What Do We Know About Cannabinoids Other Than CBD and THC?

April 14th, 1912, 11:40 p.m. The Titanic, a state-of-the-art cruise liner, collided with an iceberg, creating one of history’s most memorable events. After that, the rest is history. Surprisingly, the berg scratched the hull below the waterline on the starboard, or right, side. In fact, about 90% of an iceberg is below the waterline on average. It’s difficult to identify what’s hidden underwater just by looking at the area you can see. There’s a lot more to this storey than meets the eye.

So, how does all of this historical rambling relate to us?

CBD, along with THC, is one of the most abundant cannabinoids found in cannabis sativa plants, as detailed in earlier blog postings. CBD and tetrahydrocannabinol (THC) are only the tip of the iceberg when it comes to cannabis (the iceberg being the hemp plant). These are the most common cannabinoids, hence they’re also the most studied.

However, beneath the surface of the water, there is a whole universe of cannabinoids and naturally occurring chemical chemicals that science has yet to discover. In fact, the hemp plant (a member of the cannabis sativa family) has over 480 distinct chemicals, with over 140 of them classified as cannabinoids.

Taking a Deeper Look Underneath the Surface

Let’s take a deep breath and dive beneath the surface of the water to investigate what additional key cannabinoids exist in the hemp plant besides CBD and THC.

Let’s begin at the very beginning. When a hemp seed is planted, it contains just trace amounts of THC (if any at all). As a result, hemp seeds and hemp seed oil are widely available in stores. When the seed sprouts, however, magic begins to happen, and cannabigerol (CBG) is produced. It’s the mother or father of all cannabinoids, in a sense.

Let’s talk about CBG, as well as a few other intriguing cannabinoids that have the potential to change people’s lives.

Cannabigerol is a cannabinoid found in cannabis (CBG)

As previously stated, CBG serves as the parent molecule from which all other cannabinoids are produced. The majority of CBG is transformed into other cannabinoids throughout plant growth, leaving only about 1% of CBG in mature plants.

CBG, like CBD, but unlike THC, does not produce a “high” effect. You know how 50 is the new 40 and orange is the new black? CBG has been dubbed the “new CBD” by some. In fact, a lot of study is being done on CBG’s potential benefits. However, because CBG is in such short supply, its price reflects this.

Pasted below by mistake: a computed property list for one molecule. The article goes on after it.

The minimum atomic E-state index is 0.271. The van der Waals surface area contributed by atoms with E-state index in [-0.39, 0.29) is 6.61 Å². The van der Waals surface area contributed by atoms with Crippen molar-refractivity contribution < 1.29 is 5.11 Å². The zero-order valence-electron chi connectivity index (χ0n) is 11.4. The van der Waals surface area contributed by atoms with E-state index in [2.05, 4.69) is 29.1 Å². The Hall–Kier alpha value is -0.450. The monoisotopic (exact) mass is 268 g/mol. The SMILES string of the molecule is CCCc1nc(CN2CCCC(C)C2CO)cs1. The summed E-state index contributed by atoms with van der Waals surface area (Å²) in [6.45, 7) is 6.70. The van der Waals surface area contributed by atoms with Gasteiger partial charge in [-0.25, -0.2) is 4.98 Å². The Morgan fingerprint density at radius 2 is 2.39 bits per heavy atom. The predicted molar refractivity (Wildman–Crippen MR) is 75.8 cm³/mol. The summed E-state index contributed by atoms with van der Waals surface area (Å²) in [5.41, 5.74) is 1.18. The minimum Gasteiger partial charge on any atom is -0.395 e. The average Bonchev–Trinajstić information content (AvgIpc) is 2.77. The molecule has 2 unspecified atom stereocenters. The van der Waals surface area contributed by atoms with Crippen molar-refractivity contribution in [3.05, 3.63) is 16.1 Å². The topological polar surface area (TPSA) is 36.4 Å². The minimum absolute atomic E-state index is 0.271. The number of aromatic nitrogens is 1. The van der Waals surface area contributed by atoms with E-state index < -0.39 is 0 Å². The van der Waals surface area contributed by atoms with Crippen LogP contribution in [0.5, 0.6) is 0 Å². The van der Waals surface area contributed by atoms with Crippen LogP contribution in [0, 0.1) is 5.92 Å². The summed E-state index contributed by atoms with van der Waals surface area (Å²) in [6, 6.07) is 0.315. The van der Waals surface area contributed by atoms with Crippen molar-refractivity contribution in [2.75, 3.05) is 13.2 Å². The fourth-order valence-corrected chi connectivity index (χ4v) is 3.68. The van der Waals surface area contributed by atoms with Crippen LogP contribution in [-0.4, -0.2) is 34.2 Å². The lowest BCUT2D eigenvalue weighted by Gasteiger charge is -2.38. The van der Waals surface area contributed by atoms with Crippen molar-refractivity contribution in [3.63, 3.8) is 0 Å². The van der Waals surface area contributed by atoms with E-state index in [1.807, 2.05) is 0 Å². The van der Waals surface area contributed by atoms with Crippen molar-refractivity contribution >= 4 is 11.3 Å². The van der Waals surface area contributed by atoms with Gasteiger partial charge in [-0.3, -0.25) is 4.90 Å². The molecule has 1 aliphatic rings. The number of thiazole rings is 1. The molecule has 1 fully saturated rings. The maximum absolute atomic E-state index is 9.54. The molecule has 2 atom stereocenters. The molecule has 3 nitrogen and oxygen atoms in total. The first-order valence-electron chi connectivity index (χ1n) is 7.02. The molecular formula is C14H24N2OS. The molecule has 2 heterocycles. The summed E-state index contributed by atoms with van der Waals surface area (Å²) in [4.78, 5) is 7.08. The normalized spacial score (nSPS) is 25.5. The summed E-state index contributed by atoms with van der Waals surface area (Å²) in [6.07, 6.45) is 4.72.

As a comparison, a kilo of gold costs roughly $55K, while a kilo of CBG can cost as much as $50K. Isn’t it a little shabby?

Even the US government is interested in this cannabis. The National Center for Complementary and Integrative Health (NCCIH) stated in 2018 that 9 studies on cannabinoids and pain have been funded.

CBG interacts with the two principal chemical receptors in the endocannabinoid system (ECS), CB1 and CB2, in the same way as other cannabinoids do. CB1 receptors are mostly found in the brain and neurological system, whereas CB2 receptors are found in the immune system.

The ECS is in charge of pain, hunger, hormones, inflammation, and blood pressure regulation, among other things.

Cannabichromene is a kind of cannabichromene that is (CBC)


CBC, like CBG and CBD, may have similar effects but is scarce in the hemp plant, making it highly expensive to produce and use.

You will not get high on CBC because it is non-intoxicating. While CBC does not bind well to the CB1 receptor in the ECS, it has been discovered to bind to other receptors in the body, which has piqued researchers’ curiosity. They believe that CBC has immense promise, but that further research is needed before any judgments can be drawn.

CBC, like other cannabinoids, appears to have a synergistic impact with other cannabinoids, resulting in the entourage effect.


Cannabinol is a kind of cannabis (CBN)

CBN is a bit of an anomaly. CBN is an exception to the rule that most cannabinoids are generated actively from CBG throughout the hemp plant’s maturation process.

CBN is produced when THC is oxidised and is typically present in older cannabis (exposed to oxygen over time).

To put it another way, CBN was once THC.

Because CBN is produced when THC ages, it is common


ly found in high concentrations in older cannabis.

CBN binds to both CB1 and CB2 receptors, similar to CBD and THC, but has a stronger binding with the CB2 receptor. CBN also works as an agonist for the TRPV2 re


ceptor, a naturally occurring protein that controls a number of biological systems in the human body.

Cannabidiol (CBD) is a cannabicyclol (CBL)


CBL is one of the least researched cannabinoids, with minimal research on its possible advantages. CBL has only been found as a component of the cannabis plant and its biosynthesis by scientists, who have yet to investigate how it affects humans. CBL isn’t thought to have psychedelic properties, and it’s unclear whether it binds to ECS receptors.

CBL was detected in an ancient cannabis sam


ple unearthed in a Chinese tomb and dated to around 2700 BCE. CBN and CBL were the two most abundant cannabinoids in this sample, respectively. THC was undetectable, while CBD levels were substantially lower (although the presence of CBN and other metabolites indicate it was once high in THC).

Cannabinoids and Their World

These are only a few of the several cannabinoids found in hemp plants. Cannabinodiol (CBDL), cannabielsoin (CBE), and cannabitriol are some of the others (CBT). While further research is needed to establish the potential advantages of these cannabinoids to the human body, the fact that there are still so many more to discover is fascinating.